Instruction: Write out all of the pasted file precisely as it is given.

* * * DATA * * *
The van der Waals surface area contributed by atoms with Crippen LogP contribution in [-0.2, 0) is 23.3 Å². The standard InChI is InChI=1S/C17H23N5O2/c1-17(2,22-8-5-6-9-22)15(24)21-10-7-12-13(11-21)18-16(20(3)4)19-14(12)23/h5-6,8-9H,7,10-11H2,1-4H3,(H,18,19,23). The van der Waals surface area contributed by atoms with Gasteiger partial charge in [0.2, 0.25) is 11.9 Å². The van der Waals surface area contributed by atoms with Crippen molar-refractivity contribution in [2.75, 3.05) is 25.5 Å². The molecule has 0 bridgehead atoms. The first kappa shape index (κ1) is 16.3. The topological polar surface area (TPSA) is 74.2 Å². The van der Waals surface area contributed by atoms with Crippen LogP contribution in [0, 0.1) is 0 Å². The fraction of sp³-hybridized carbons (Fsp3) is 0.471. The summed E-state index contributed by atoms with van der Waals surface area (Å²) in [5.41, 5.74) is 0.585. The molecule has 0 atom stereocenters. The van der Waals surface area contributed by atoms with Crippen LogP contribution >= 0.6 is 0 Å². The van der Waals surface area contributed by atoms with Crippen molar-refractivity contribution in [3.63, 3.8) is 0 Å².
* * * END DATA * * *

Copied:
The van der Waals surface area contributed by atoms with Crippen LogP contribution in [-0.2, 0) is 23.3 Å². The standard InChI is InChI=1S/C17H23N5O2/c1-17(2,22-8-5-6-9-22)15(24)21-10-7-12-13(11-21)18-16(20(3)4)19-14(12)23/h5-6,8-9H,7,10-11H2,1-4H3,(H,18,19,23). The van der Waals surface area contributed by atoms with Gasteiger partial charge in [0.2, 0.25) is 11.9 Å². The van der Waals surface area contributed by atoms with Crippen molar-refractivity contribution in [2.75, 3.05) is 25.5 Å². The molecule has 0 bridgehead atoms. The first kappa shape index (κ1) is 16.3. The topological polar surface area (TPSA) is 74.2 Å². The van der Waals surface area contributed by atoms with Crippen LogP contribution in [0, 0.1) is 0 Å². The fraction of sp³-hybridized carbons (Fsp3) is 0.471. The summed E-state index contributed by atoms with van der Waals surface area (Å²) in [5.41, 5.74) is 0.585. The molecule has 0 atom stereocenters. The van der Waals surface area contributed by atoms with Crippen LogP contribution >= 0.6 is 0 Å². The van der Waals surface area contributed by atoms with Crippen molar-refractivity contribution in [3.63, 3.8) is 0 Å².